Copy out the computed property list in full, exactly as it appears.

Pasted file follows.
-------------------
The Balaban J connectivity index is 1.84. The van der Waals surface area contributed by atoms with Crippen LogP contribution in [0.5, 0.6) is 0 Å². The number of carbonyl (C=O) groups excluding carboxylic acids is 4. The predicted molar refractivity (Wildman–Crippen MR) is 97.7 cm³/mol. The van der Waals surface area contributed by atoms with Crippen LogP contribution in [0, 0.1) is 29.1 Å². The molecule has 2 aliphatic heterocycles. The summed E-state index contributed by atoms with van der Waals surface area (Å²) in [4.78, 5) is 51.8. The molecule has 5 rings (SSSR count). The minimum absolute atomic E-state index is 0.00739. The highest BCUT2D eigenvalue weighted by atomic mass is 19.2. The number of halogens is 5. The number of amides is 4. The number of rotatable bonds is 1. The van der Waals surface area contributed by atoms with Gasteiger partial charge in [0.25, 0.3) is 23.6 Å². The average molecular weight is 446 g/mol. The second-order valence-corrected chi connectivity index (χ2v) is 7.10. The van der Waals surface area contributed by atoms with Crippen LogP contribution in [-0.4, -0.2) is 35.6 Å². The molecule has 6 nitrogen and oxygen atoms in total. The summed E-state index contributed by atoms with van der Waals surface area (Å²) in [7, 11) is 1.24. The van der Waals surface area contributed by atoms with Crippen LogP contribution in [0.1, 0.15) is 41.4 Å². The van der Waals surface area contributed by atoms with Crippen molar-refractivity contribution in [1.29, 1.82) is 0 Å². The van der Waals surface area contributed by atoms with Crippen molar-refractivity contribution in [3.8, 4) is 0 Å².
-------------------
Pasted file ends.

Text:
The Balaban J connectivity index is 1.84. The van der Waals surface area contributed by atoms with Crippen LogP contribution in [0.5, 0.6) is 0 Å². The number of carbonyl (C=O) groups excluding carboxylic acids is 4. The predicted molar refractivity (Wildman–Crippen MR) is 97.7 cm³/mol. The van der Waals surface area contributed by atoms with Crippen LogP contribution in [0, 0.1) is 29.1 Å². The molecule has 2 aliphatic heterocycles. The summed E-state index contributed by atoms with van der Waals surface area (Å²) in [4.78, 5) is 51.8. The molecule has 5 rings (SSSR count). The minimum absolute atomic E-state index is 0.00739. The highest BCUT2D eigenvalue weighted by atomic mass is 19.2. The number of halogens is 5. The number of amides is 4. The number of rotatable bonds is 1. The van der Waals surface area contributed by atoms with Gasteiger partial charge in [0.25, 0.3) is 23.6 Å². The average molecular weight is 446 g/mol. The second-order valence-corrected chi connectivity index (χ2v) is 7.10. The van der Waals surface area contributed by atoms with Crippen LogP contribution in [-0.4, -0.2) is 35.6 Å². The molecule has 6 nitrogen and oxygen atoms in total. The summed E-state index contributed by atoms with van der Waals surface area (Å²) in [7, 11) is 1.24. The van der Waals surface area contributed by atoms with Crippen LogP contribution in [0.1, 0.15) is 41.4 Å². The van der Waals surface area contributed by atoms with Crippen molar-refractivity contribution in [1.29, 1.82) is 0 Å². The van der Waals surface area contributed by atoms with Crippen molar-refractivity contribution in [3.8, 4) is 0 Å².